Bike-Handling Basics #2: How to Descend

Marc Lindsay
by Marc Lindsay
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Bike-handling is integral to riding outdoors, and this series will cover the basics — starting with cornering and now descending. Climbing is a major part of cycling. It goes without saying that once you climb that steep mountain pass, you will have to go back down. Knowing how to descend correctly is a crucial skill for any cyclist to stay safe and have fun.

These descending tips help refine your technique and build your confidence at high speeds:

Descending correctly requires you to maintain a body position that can be held for an extended period of time while also being ready to quickly adjust to hazards on the road. When riding at high speeds, less reaction time is a reality, and you’ll want to be as prepared as possible to handle potential obstacles headed your way.

Here’s the basic body position for descending on a road bike:

  • Head: Keep your head up at all times and scan further down the road than you normally would, always keeping an eye out for that pothole or rock in your path. Remember you go where you look so avoid looking down or at your wheels.
  • Torso: Your torso should remain level, but don’t sit too far forward. The key is to be balanced between the front and rear wheel to ensure adequate tire traction. Scooting slightly back on the saddle and keeping your chin over the stem is recommended.
  • Hands: Riding in the drops improves your balance and allows you easy access to the brake levers to control your speed when more powerful braking is needed. Avoid gripping the handlebars too tight, as it makes your body tense and can cause you to overcorrect.
  • Feet: Pedaling can actually help you balance at high speeds, but it also might make you descend a little faster than you want to. Until you get comfortable descending, a better practice is to keep the pedals level and coast. This allows you to place weight through the pedals for better traction. You can also take some of your weight off the seat, and lift your rear over any bumps or rough patches on the road. When you approach a corner, you can rotate the pedals easily from this position so that the outside leg is straight and the inside foot is in the 12 o’clock position, allowing you to lean safely into the bend.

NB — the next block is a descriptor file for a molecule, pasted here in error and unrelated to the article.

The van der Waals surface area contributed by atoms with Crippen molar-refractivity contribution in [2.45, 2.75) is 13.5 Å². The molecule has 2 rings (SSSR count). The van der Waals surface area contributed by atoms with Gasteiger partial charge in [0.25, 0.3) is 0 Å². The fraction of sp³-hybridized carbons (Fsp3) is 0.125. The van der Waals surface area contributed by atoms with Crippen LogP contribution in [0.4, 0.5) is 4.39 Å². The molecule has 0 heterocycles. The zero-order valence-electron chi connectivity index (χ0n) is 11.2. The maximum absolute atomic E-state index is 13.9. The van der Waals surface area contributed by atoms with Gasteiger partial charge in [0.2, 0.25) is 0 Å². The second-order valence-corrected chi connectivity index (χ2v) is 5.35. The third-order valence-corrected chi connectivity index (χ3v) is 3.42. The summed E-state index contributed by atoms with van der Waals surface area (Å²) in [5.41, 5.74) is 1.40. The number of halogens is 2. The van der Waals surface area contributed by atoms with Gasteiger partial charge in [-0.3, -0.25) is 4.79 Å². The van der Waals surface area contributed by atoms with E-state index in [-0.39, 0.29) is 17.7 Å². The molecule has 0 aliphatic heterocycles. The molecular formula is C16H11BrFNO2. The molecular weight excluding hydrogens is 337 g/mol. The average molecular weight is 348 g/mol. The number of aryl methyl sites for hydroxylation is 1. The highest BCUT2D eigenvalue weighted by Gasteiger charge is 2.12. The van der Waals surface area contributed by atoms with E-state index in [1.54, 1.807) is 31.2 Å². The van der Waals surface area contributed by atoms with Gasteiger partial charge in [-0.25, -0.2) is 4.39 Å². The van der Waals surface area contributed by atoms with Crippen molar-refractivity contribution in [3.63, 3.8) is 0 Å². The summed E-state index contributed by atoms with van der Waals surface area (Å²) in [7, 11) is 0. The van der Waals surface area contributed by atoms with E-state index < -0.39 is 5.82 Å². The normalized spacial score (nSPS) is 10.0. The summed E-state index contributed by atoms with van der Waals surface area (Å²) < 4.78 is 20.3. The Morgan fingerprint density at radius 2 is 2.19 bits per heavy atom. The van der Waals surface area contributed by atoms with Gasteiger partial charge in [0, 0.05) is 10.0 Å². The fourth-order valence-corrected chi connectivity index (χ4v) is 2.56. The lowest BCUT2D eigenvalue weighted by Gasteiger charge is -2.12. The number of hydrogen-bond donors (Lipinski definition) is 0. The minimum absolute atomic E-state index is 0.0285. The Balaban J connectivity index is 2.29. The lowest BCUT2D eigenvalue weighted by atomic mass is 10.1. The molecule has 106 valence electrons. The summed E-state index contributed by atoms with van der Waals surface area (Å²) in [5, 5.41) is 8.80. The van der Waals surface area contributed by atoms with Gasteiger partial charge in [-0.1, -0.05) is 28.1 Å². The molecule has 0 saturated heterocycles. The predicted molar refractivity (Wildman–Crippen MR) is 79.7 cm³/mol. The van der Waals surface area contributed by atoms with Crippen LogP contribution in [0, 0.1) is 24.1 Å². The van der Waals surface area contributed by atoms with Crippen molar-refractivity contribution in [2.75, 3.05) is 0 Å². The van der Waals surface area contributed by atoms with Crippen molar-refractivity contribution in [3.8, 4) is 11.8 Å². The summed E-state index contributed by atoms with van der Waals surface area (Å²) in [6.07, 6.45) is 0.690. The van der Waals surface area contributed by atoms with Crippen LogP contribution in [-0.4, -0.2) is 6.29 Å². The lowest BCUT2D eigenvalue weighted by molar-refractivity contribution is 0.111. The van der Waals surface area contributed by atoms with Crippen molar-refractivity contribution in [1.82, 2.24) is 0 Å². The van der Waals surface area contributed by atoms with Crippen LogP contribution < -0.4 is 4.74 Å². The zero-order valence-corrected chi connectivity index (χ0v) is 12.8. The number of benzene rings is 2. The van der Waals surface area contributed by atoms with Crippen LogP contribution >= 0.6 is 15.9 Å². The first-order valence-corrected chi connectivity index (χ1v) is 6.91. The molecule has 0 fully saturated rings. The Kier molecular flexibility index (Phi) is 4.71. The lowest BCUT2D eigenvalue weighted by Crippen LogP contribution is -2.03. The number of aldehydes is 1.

Ironically, being nervous about crashing or worrying too much about bad things that could happen can make an accident more likely. The tighter you hold the handlebars and lift your shoulders toward your ears, the more likely you are to overcorrect or brake too hard when only a small adjustment is necessary, creating a more dangerous situation.

The safer way to descend is to relax as much as possible and be confident in your bike-handling skills. Here are a few things you can do:

  • Steering: Whether you’re riding a bike or driving a car, you tend to steer toward whatever you’re looking at. So don’t fixate on that pothole in the road too much. Know where it is and focus on where you want to go instead.
  • Breathe: Anxiety and nerves can play a big role in how you descend. Remember cycling is fun and meant to relieve stress instead of cause it. Taking a few deep breaths before you begin a descent and reminding yourself to relax can go a long way.
  • Lighten your grip: The death grip on your handlebars creates tension all the way up through your body. Not only will this cause fatigue on a long descent, your corners won’t be as smooth and overcorrections more likely. Instead, lightly grip the handlebars and keep a slight bend in your elbows to relax your arms and shoulders.
  • Relax your face: Tension in the body can often be controlled with the muscles in the face. If your lips and cheeks are tense, your body probably is, too. Relax these muscles in the face and your body will follow. Maybe even try to smile.

When traveling at higher speeds, you’ll need to be aware of obstacles that could potentially cause an accident. In addition to traffic and other cyclists, avoid painted white lines (which may be slick), drain covers, speed bumps, rocks, gravel, leaves and sand. Riding over these obstacles can make it easy to lose traction and send you sliding.

Also keep an eye out for vehicles pulling out into the road that may not recognize how fast you’re traveling or pedestrians who might not be expecting you zooming down a hill. If you’re riding in a group with other cyclists, leave room behind their rear wheel. Four bike lengths is usually recommended, which gives you enough time to react and move around them should something happen.

Keep in mind, road conditions affect the safety of your descent, too, so be extra cautious when roads are wet. Ride at a slower speed, brake by feathering the front and back brake levers often, and leave even more space between you and other cyclists.

About the Author

Marc Lindsay
Marc Lindsay

Marc is a freelance writer based in Scottsdale, Arizona. He holds a master’s degree in writing from Portland State University and is a certified physical therapy assistant. An avid cyclist and runner of over 20 years, Marc contributes to LAVA, Competitor and Phoenix Outdoor magazines. He is the former cycling editor for


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